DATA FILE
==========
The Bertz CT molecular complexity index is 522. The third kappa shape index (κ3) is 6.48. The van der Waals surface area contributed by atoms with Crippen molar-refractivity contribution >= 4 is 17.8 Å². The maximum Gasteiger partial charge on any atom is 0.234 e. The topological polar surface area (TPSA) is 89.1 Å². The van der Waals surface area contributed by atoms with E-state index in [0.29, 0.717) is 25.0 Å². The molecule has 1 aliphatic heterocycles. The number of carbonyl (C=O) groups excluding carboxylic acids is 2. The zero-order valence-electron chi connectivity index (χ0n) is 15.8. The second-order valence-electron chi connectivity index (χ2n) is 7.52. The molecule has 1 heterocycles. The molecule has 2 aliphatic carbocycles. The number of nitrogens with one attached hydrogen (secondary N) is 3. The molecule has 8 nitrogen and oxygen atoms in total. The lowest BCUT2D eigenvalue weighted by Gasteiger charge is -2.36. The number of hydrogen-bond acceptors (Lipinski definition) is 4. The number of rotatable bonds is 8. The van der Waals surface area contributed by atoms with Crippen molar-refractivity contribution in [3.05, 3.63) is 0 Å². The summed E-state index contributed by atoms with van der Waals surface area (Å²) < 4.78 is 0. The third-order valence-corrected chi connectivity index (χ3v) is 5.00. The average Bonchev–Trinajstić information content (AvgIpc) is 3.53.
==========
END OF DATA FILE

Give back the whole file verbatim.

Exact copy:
The Bertz CT molecular complexity index is 522. The third kappa shape index (κ3) is 6.48. The van der Waals surface area contributed by atoms with Crippen molar-refractivity contribution >= 4 is 17.8 Å². The maximum Gasteiger partial charge on any atom is 0.234 e. The topological polar surface area (TPSA) is 89.1 Å². The van der Waals surface area contributed by atoms with E-state index in [0.29, 0.717) is 25.0 Å². The molecule has 1 aliphatic heterocycles. The number of carbonyl (C=O) groups excluding carboxylic acids is 2. The zero-order valence-electron chi connectivity index (χ0n) is 15.8. The second-order valence-electron chi connectivity index (χ2n) is 7.52. The molecule has 1 heterocycles. The molecule has 2 aliphatic carbocycles. The number of nitrogens with one attached hydrogen (secondary N) is 3. The molecule has 8 nitrogen and oxygen atoms in total. The lowest BCUT2D eigenvalue weighted by Gasteiger charge is -2.36. The number of hydrogen-bond acceptors (Lipinski definition) is 4. The number of rotatable bonds is 8. The van der Waals surface area contributed by atoms with Crippen molar-refractivity contribution in [3.05, 3.63) is 0 Å². The summed E-state index contributed by atoms with van der Waals surface area (Å²) < 4.78 is 0. The third-order valence-corrected chi connectivity index (χ3v) is 5.00. The average Bonchev–Trinajstić information content (AvgIpc) is 3.53.